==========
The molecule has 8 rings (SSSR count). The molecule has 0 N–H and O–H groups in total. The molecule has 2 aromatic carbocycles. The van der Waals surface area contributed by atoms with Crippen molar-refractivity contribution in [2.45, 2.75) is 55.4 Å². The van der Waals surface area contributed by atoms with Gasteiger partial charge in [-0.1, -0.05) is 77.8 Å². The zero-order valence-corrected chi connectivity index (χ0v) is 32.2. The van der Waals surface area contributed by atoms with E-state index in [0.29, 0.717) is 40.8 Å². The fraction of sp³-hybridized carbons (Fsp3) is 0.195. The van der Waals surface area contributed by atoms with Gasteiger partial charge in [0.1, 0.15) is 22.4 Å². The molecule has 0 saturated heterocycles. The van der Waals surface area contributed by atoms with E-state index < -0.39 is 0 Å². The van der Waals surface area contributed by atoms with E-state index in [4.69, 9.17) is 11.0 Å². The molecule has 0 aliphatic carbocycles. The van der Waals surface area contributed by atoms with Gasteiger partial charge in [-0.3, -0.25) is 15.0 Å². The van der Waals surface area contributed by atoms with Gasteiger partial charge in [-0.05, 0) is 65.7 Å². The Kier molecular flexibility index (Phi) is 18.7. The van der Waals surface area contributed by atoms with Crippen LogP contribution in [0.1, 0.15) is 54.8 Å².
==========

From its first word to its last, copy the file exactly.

The molecule has 8 rings (SSSR count). The molecule has 0 N–H and O–H groups in total. The molecule has 2 aromatic carbocycles. The van der Waals surface area contributed by atoms with Crippen molar-refractivity contribution in [2.45, 2.75) is 55.4 Å². The van der Waals surface area contributed by atoms with Gasteiger partial charge in [-0.1, -0.05) is 77.8 Å². The zero-order valence-corrected chi connectivity index (χ0v) is 32.2. The van der Waals surface area contributed by atoms with E-state index in [0.29, 0.717) is 40.8 Å². The fraction of sp³-hybridized carbons (Fsp3) is 0.195. The van der Waals surface area contributed by atoms with Gasteiger partial charge in [0.1, 0.15) is 22.4 Å². The molecule has 0 saturated heterocycles. The van der Waals surface area contributed by atoms with E-state index < -0.39 is 0 Å². The van der Waals surface area contributed by atoms with E-state index in [4.69, 9.17) is 11.0 Å². The molecule has 0 aliphatic carbocycles. The van der Waals surface area contributed by atoms with Gasteiger partial charge in [-0.3, -0.25) is 15.0 Å². The van der Waals surface area contributed by atoms with Gasteiger partial charge in [-0.05, 0) is 65.7 Å². The Kier molecular flexibility index (Phi) is 18.7. The van der Waals surface area contributed by atoms with Crippen LogP contribution in [0.1, 0.15) is 54.8 Å².